They don't make them like they used to

My wife's iPhone 4 died this week.  I upgraded it to iOS 6 after most of the bugs I experienced were solved to pave the way for an upgrade to an iPhone 5.  The upgrade went well, and it looked as if everything worked until she went for a run.  No music played.  She told me about it, and I thought it must just be something wonky with iTunes Match.  No problem, most iTunes Match issues are easy to fix.  Just turn off Match and turn it back on.  If you want to get really serious, turn off Match, restart the phone and then turn Match on again.

I did both, but Match still didn't work.  It would hang on the iCloud-icon-plus-progress-bar screen for hours before ultimately showing some artists and playlists full of songs but with no titles, artwork or content–just numbers.  A little Googling lead me to a few very busy topics on Apple's support forums with a few solutions that were working for a minority of posters.  I tried them all.  Nothing helped.

We're running a race this weekend, and Jenny likes to run with music.  If Match won't work we can do this the old fashioned way.  I can just sync her music via iTunes. That was a good theory, but in practice iTunes froze every time I connected her iPhone.  Uh oh. There are more options.  All our iOS devices are connected to iCloud, and they're all set to backup.  I checked the Settings app, and a successful iCloud backup happened the night before.  I did a manual backup and then erased the phone via settings.  The phone rebooted and I went through the setup screens–until the phone froze.  Oh boy.

Let's get serious.  I forced the iPhone to turn off, and held the home button and connected a dock cable to go into recovery mode.  I used iTunes to reset the phone.  It worked and the iPhone rebooted.  And froze.  No amount or rebooting or entering recovery mode helped now.  In the words of Mr. McCoy, "He's dead, Jim."

Now I have a problem.  An iPhone 5 will take some time to acquire.  It could take weeks.  There's no way my wife can be sans phone that long.  It's time to visit the AT&T store and see what my options are.  The next morning I was out front, waiting for the doors to open.  I told them my story.  They tested the phone and confirmed it was quite dead.  First order of business, order an iPhone 5.  Their order system said it would ship within 24 hours–which sounded too quick to me.  Even if was true, the iPhone 5 ships from China.  Even with air freight, that's a multi day affair.  I asked about the no contract pricing for the iPhone 4 and 4S.  $350 to $650 depending on memory.  Ouch.

Next the sales person directed me to a $35 GoPhone for prepaid customers.  I imagine my wife trying to text people via T9, but I don't see what my other options are.  I buy one and we activate it.  I notice a few things immediately.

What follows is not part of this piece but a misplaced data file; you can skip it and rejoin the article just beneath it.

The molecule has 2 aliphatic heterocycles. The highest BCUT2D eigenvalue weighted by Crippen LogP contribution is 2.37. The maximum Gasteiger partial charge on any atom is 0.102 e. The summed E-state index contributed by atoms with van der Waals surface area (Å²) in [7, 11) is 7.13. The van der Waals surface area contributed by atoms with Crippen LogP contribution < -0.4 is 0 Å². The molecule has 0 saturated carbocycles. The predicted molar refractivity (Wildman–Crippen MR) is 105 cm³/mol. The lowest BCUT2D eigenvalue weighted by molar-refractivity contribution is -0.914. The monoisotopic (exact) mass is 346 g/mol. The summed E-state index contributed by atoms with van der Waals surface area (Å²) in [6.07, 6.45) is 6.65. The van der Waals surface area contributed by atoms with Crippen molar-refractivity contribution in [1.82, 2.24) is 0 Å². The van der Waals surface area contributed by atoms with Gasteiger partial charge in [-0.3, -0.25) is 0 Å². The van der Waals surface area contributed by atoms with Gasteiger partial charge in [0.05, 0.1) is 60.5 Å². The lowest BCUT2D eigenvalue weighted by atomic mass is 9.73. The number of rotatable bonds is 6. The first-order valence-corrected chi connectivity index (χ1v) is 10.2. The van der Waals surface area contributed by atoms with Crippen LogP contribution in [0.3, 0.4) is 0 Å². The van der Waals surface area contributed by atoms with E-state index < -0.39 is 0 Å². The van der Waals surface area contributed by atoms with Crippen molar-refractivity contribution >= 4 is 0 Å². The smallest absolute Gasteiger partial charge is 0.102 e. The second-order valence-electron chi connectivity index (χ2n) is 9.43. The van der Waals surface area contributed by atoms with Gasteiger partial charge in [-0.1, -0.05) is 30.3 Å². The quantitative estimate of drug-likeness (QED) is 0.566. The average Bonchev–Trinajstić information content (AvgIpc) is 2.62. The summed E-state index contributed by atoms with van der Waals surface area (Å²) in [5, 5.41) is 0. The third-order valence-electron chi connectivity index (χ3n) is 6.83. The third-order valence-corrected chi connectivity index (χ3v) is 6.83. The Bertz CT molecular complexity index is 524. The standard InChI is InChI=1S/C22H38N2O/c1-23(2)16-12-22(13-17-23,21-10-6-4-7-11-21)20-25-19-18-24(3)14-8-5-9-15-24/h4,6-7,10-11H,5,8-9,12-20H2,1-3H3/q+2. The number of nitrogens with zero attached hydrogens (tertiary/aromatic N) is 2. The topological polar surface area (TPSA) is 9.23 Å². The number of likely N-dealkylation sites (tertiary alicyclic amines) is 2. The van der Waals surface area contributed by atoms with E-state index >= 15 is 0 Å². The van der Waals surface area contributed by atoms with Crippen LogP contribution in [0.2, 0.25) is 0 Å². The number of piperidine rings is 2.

• It's tiny.  It's thicker than an iPhone, sure. But it was also more narrow and shorter.
  • It's light.  2.68 oz versus 3.95 for the "20% lighter" iPhone 5.
  • It's solid.  The phone is light and plastic.  I would never worry about dropping it.  Not just because it's $35–the light weight and plastic shell means it would not likely gather enough force to do damage.
  • It had a USB port.  This gave me hope that I'd be able to get her contacts on to the phone, even if I had to use a VM.
  • It didn't have Bluetooth.
  • It's confusing to use.  I couldn't unlock it without help.  I could get to the menu or text.  Discoverability was low compared to any touch screen phone.
  • Tactile feedback is good.  On the other hand, once I was shown where things were, my T9 muscle memory came back and I could dial, text, unlock and perform other tasks without thinking or looking at the phone.  From unlock to dialed I could beat any smartphone user with ease.
  • The battery lasts forever.  In the time we used this thing, the battery never showed any drop from full.
  • The reception and call quality are better.  In a basement?  On a low road?  Calls continue and sound good where other phones fail.

Engineering is making tradeoffs.  Smartphone makers have to design a tiny computer and then also add a phone to it.  A feature phone doesn't have to worry about a large screen, fast processor, WiFI antennas, or the other trappings of a smart phone.   This phone could have been smaller, but I suspect that would have made it hard to hold.  Instead, there's just a lot of empty space inside the case.

With no contacts, Jenny had a hard time calling people, or even knowing who was texting her.  She was never the T9 messenger I was either.  If I can load her contacts this will be better.  I connected the phone to our iMac with USB and nothing happened.  A little more Google searching and I discovered that the USB port on this phone is for charging only. The only way to copy contacts is via a SIM card.  Not an option.

You can't throw a rock in our house without hitting an iPod, so I decided to sync her contacts to an iPod she could carry with her.  Ah, but I quickly discovered that iCloud contacts don't sync with iPods unless its an iPod Touch.  There are workarounds, but most of them bring the risk of duplicating contacts. Our only iPod Touches belong to my daughters.  I was starting to feel defeated.